Forty years after his death, two of Bruce Lee's siblings reminisce about their famous brother's life and a legacy that is inspiring a whole new generation of fighters. Jo Baker reports.
Dennis is far from a menace
Rodman's trip to North Korea has been roundly condemned in the United States but, really, he's only an accidental diplomat
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There are some things you have to hear twice before you can believe them, like Dennis Rodman in North Korea. The proverbial loose cannon meets the quintessential loose cannon. Rodman in North Korea, as a guest of state no less. At first blush, it seems so bizarre. But then the more you think about it the more you realise there are few families more bizarre than the Kim dynasty in North Korea and there are few athletes in the history of sports more bizarre then basketball Hall-of-Famer Rodman.
So in that context, this meeting makes perfect sense. Far more disorienting than the sight of Rodman sitting next to the country's young leader Kim Jong-un at a basketball game was the footage of Rodman being interviewed by George Stephanopoulos on ABC's Sunday news show This Week. Traditionally, the Sunday morning new shows on the US networks are drier than the Gobi Desert. Both the ponderous hosts and their guests swell with Washington-style significance as they discuss issues like national security and fiscal cliffs. But here was a smiling Rodman, his face full of ornate piercings wearing a baseball hat and sunglasses and a jacket decorated with dollar bills, being grilled by a suddenly aggressive Stephanopoulos.
Because he is a Beltway insider, boyish George has been known to go easy on some of his cronies in the past. But with Rodman, he was a veritable pit bull, attacking him for not calling Kim out on his regime's atrocious record on human rights and its constant threats against the US. "Do you think you have a responsibility to ask him about that so you aren't perceived as propping up his regime?" Stephanopoulos asked. Rodman said he obviously did not condone or approve of those things but claimed it was just a friendly encounter. "The one thing he did was treat me like a friend," he said.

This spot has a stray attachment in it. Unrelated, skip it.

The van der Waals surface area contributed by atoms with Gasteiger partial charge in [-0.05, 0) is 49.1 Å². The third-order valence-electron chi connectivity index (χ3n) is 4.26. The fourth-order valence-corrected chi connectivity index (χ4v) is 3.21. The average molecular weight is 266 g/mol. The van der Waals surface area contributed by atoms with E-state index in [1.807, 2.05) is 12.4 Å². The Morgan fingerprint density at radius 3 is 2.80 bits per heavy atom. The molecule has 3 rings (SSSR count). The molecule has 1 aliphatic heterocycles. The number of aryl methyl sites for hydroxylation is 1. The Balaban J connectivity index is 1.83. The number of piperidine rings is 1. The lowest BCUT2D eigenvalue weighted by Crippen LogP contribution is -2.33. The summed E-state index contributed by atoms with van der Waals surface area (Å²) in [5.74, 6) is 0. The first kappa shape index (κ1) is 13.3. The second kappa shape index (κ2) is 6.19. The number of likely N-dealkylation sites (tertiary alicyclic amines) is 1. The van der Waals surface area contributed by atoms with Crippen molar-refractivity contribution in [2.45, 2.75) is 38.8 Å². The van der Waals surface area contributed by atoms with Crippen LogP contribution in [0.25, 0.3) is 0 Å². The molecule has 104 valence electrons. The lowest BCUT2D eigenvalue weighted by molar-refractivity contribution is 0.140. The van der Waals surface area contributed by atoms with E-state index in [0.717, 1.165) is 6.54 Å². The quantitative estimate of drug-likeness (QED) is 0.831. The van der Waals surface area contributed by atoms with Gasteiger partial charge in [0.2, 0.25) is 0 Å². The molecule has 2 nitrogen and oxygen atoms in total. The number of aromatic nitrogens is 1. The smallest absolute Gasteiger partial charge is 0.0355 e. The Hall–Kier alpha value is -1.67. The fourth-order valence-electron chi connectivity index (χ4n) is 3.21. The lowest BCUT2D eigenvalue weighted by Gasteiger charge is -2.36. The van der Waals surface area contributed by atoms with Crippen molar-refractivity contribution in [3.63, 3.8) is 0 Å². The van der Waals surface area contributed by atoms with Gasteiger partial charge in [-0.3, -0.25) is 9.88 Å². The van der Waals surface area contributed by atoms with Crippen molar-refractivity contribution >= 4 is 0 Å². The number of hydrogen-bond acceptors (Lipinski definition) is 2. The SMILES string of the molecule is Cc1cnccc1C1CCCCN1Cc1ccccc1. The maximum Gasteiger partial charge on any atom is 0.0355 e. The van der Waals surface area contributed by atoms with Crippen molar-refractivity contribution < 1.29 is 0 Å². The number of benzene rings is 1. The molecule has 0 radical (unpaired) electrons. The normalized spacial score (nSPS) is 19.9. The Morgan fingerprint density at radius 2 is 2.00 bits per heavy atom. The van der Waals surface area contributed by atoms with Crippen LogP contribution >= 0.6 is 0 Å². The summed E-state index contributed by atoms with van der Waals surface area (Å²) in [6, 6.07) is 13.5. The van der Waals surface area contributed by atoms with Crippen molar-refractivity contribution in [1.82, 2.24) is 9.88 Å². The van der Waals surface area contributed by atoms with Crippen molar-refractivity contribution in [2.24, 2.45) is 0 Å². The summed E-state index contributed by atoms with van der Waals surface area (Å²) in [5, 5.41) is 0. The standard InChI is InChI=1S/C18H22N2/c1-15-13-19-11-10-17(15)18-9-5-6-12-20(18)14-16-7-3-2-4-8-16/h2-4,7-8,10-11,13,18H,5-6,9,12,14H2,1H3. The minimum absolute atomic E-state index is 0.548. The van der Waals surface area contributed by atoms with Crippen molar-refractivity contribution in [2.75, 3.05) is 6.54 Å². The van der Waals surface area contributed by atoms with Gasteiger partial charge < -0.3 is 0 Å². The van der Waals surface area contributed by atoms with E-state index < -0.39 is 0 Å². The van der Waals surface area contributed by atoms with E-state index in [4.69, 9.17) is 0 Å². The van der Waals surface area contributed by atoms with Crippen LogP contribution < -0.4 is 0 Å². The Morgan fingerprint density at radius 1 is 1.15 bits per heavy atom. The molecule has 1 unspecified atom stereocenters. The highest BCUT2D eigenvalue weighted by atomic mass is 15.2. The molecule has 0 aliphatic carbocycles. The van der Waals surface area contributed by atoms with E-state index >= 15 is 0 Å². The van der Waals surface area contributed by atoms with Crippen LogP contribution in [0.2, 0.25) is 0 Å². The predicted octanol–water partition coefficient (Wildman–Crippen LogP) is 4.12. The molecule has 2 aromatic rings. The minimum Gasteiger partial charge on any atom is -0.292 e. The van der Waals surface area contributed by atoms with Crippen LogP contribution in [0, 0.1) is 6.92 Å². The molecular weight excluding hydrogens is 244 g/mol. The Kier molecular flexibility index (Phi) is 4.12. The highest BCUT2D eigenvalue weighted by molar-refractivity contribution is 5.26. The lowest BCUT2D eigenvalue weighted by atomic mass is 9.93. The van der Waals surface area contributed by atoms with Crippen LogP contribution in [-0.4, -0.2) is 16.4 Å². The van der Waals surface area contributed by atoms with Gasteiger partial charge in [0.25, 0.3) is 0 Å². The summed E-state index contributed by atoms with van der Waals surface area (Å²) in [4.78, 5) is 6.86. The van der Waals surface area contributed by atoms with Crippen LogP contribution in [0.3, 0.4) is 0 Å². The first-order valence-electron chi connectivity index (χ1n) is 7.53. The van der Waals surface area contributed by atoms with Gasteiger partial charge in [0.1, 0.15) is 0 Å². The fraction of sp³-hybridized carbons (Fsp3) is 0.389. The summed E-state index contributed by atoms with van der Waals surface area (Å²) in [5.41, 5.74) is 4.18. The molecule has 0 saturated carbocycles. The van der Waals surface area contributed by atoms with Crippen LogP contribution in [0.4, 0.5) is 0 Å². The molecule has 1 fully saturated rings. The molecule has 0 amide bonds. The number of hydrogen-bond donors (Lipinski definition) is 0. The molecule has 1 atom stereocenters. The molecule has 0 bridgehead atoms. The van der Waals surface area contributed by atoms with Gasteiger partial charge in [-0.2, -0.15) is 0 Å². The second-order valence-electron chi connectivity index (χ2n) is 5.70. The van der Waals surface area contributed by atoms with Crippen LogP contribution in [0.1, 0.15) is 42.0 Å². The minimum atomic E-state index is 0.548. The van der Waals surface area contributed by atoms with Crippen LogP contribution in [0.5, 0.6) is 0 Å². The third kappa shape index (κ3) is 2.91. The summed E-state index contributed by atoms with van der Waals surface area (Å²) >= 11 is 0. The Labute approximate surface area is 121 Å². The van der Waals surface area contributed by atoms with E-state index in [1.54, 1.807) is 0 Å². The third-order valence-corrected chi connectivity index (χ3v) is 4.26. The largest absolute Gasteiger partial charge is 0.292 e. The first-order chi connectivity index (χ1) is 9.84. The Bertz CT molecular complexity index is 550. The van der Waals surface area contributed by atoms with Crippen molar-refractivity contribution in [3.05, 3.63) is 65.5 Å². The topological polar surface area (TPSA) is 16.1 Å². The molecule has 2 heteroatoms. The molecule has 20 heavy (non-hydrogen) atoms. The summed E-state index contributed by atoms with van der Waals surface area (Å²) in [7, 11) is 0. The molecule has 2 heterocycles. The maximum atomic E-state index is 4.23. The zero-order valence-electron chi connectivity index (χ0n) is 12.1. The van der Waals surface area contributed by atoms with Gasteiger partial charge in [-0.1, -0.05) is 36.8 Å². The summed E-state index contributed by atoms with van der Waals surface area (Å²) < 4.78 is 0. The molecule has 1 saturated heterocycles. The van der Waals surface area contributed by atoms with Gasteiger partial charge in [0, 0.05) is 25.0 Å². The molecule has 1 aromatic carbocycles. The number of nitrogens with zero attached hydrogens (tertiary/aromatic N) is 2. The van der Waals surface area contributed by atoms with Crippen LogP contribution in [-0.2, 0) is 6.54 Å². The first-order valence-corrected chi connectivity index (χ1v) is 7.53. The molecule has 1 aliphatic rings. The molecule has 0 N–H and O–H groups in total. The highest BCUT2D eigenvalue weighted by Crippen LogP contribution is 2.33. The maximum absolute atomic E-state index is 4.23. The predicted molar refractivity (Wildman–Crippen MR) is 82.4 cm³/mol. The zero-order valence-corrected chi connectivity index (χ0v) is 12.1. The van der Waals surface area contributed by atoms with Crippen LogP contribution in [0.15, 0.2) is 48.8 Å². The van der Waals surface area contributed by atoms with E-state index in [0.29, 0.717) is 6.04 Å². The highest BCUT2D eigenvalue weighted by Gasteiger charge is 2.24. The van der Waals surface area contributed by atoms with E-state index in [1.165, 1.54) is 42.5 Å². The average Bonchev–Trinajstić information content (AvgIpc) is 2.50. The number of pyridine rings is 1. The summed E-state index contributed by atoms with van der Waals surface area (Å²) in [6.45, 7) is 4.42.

The truth of the matter is Rodman had no idea he was going to meet Kim. He was with the Harlem Globetrotters on a goodwill mission and unwittingly, according to him, found himself in the middle of it all because Kim was a huge fan of basketball and in particular of Rodman's old Chicago Bulls team.
The condemnation was swift and furious. NBA commissioner David Stern was livid and called Rodman's favourable comments on Kim ridiculous while adding he should have only done the trip "in conjunction with the State Department with an agenda". Pious political commentators were much more outraged. "There is nobody at the CIA who could tell you more personally about Kim Jong-un than Dennis Rodman," according to former deputy assistant secretary of state Colonel Stephen Ganyard. "And that in itself is scary."
Well, it's certainly not Rodman's fault. If a washed-up basketball player personally knows more about the dangerous leader of a rogue nation than a powerful, multibillion-dollar government intelligence agency, then it's time for a massive shake-up at the CIA.
Once again, the powers of sporting diplomacy are being dismissed. One year after Japan withdrew from the League of Nations in 1933, Babe Ruth toured the country in a hugely popular baseball goodwill tour and met smitten members of the country's royal family. A few years later when hostilities between the US and Japan were rising, Ruth was recruited to make a personal appeal to the emperor.
Sadly, he couldn't prevent a war but a little more than 30 years later the friendship forged between an American table tennis player and one from China at the world championships in Japan was the catalyst for ping-pong diplomacy and the opening of China to the world. In 1990, Muhammad Ali flew to Iraq on a peacemaking initiative at the invitation of Saddam Hussein and managed to secure the release of 15 US hostages. Rodman is clearly not in that class; he is still much more about promoting himself than saving the world, but opening doors is still opening doors.
These leaders may be despotic and deluded but at their core they are still fans like you and I. If that shred of normality is the only gateway to a meaningful discourse and saving lives then why wouldn't you pour through it like lava streaming from a volcano? It's not like traditional diplomacy and endless threats have been working. Rodman has made more significant inroads with the leader of North Korea than any US diplomat over the past 50 years. He shouldn't be apologising for that. The power brokers in Washington should.